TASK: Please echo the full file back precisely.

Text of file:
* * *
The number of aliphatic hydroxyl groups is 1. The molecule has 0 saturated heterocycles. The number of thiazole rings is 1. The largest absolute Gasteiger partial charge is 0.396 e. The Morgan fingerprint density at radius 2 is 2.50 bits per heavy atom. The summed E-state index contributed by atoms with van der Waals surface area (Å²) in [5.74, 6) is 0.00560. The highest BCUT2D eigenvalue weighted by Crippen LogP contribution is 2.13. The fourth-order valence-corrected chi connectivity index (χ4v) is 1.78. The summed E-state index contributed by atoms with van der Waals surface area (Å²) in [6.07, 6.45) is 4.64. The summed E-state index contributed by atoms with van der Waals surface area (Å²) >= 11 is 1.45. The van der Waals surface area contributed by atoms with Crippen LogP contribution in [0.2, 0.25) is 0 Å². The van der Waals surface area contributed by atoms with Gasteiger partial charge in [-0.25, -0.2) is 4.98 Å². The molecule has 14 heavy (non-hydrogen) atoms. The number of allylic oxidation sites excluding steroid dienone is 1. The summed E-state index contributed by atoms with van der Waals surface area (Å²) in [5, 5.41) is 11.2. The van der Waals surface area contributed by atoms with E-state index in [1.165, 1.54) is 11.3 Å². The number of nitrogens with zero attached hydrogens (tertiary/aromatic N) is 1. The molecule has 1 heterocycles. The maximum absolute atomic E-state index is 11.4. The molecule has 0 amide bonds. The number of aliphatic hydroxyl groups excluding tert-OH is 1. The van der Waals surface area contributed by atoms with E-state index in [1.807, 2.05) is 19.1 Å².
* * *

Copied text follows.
The number of aliphatic hydroxyl groups is 1. The molecule has 0 saturated heterocycles. The number of thiazole rings is 1. The largest absolute Gasteiger partial charge is 0.396 e. The Morgan fingerprint density at radius 2 is 2.50 bits per heavy atom. The summed E-state index contributed by atoms with van der Waals surface area (Å²) in [5.74, 6) is 0.00560. The highest BCUT2D eigenvalue weighted by Crippen LogP contribution is 2.13. The fourth-order valence-corrected chi connectivity index (χ4v) is 1.78. The summed E-state index contributed by atoms with van der Waals surface area (Å²) in [6.07, 6.45) is 4.64. The summed E-state index contributed by atoms with van der Waals surface area (Å²) >= 11 is 1.45. The van der Waals surface area contributed by atoms with Crippen LogP contribution in [0.2, 0.25) is 0 Å². The van der Waals surface area contributed by atoms with Gasteiger partial charge in [-0.25, -0.2) is 4.98 Å². The molecule has 14 heavy (non-hydrogen) atoms. The number of allylic oxidation sites excluding steroid dienone is 1. The summed E-state index contributed by atoms with van der Waals surface area (Å²) in [5, 5.41) is 11.2. The van der Waals surface area contributed by atoms with E-state index in [1.165, 1.54) is 11.3 Å². The number of nitrogens with zero attached hydrogens (tertiary/aromatic N) is 1. The molecule has 1 heterocycles. The maximum absolute atomic E-state index is 11.4. The molecule has 0 amide bonds. The number of aliphatic hydroxyl groups excluding tert-OH is 1. The van der Waals surface area contributed by atoms with E-state index in [1.807, 2.05) is 19.1 Å².